What are the symptoms of personality disorders?
Personality disorders are stereotyped patterns of cognition and behavior, so ingrained and extreme as to cut across a broad range of activities and experiences. They are pervasive, inflexible, and lead to distress or impairment in a client’s personal relationships. There are three categories of personality disorders:
- The client appears odd or eccentric (paranoid, schizoid, schizotypal)
- The client appears dramatic, emotional or erratic (antisocial, borderline, histrionic, narcissistic)
- The client appears anxious or fearful (avoidant, dependent, obsessive-compulsive).
How common are personality disorders?1
The prevalence of personality disorders affects 10 in every 100 persons, but can vary by the type of personality disorder. The most common are obsessive compulsive (8%), narcissistic and borderline (both about 6%). Less common are dependent (.005 %), histrionic and paranoid (both about 2%).
What is CBT for Personality Disorders like?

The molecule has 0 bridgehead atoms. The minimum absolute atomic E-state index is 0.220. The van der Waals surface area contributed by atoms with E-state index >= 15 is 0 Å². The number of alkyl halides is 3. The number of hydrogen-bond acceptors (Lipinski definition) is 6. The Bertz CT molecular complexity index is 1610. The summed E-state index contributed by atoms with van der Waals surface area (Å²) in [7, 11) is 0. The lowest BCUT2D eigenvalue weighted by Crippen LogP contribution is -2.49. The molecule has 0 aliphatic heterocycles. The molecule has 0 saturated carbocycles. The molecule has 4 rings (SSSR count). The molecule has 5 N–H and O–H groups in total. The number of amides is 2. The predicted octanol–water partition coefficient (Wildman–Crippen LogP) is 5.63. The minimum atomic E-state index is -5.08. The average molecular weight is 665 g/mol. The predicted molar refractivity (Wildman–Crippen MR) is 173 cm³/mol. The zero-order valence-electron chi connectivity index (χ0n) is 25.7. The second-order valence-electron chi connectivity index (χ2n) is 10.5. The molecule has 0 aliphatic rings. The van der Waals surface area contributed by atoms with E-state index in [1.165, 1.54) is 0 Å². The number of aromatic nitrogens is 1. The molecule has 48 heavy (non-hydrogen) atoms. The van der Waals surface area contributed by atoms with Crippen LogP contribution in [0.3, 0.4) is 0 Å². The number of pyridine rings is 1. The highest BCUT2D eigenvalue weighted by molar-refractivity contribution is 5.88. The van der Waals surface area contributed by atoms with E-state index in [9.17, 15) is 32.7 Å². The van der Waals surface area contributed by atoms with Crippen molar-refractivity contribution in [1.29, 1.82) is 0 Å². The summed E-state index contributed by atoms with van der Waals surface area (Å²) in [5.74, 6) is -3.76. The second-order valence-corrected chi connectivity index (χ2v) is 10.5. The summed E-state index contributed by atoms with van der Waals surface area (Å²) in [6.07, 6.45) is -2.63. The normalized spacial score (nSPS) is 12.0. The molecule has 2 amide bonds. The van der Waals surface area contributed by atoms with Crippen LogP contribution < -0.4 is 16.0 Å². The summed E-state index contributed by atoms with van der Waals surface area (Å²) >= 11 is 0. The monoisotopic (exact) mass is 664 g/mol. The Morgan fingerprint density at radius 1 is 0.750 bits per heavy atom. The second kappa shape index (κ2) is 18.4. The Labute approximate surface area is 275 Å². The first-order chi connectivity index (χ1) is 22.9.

For all disorders, the CBT therapist starts by educating clients about their diagnosis, helps them set goals, and socializes them to CBT by teaching them essential thinking and behavioral skills. In working with personality disorders, the CBT therapist works to moderate the more extreme aspects of the condition and to increase flexibility in personal life and relationships. For example, for clients with borderline personality disorder, characterized by an instability of their emotions, goals, identity, relationships, and actions, CBT therapists may focus on helping clients find stability within the storm. Mindfulness meditative practice may help them observe the changes in thoughts and feelings, staying firmly grounded in the present moment. Skills training may help them promote greater stability in their relationships. Schema-focused work may help them address the long-standing, deeply grounded beliefs that guide their actions and sensitize their reactions. Clients with schizotypal personality disorder, whose eccentricities compromise their ability to form social and close relationships, need to focus on empathy and acceptance of their idiosyncratic style. If they desire and value understanding and acceptance, they can learn to take the initiative be being understanding and accepting of others. And they can examine the beliefs that make this difficult. For clients with avoidant personality disorder, whose feelings of social ineptitude and fears of ridicule result in social avoidance and inhibition, the focus is on connections. CBT therapists may help them in accepting their sensitive nature, examining the beliefs that hold them back, and acknowledging their courage in pushing through them. Each of these personality disorders holds a seed that can reflect a positive intent, a positive purpose or drive. CBT therapists work with the client to discover ways to enable that seed to grow.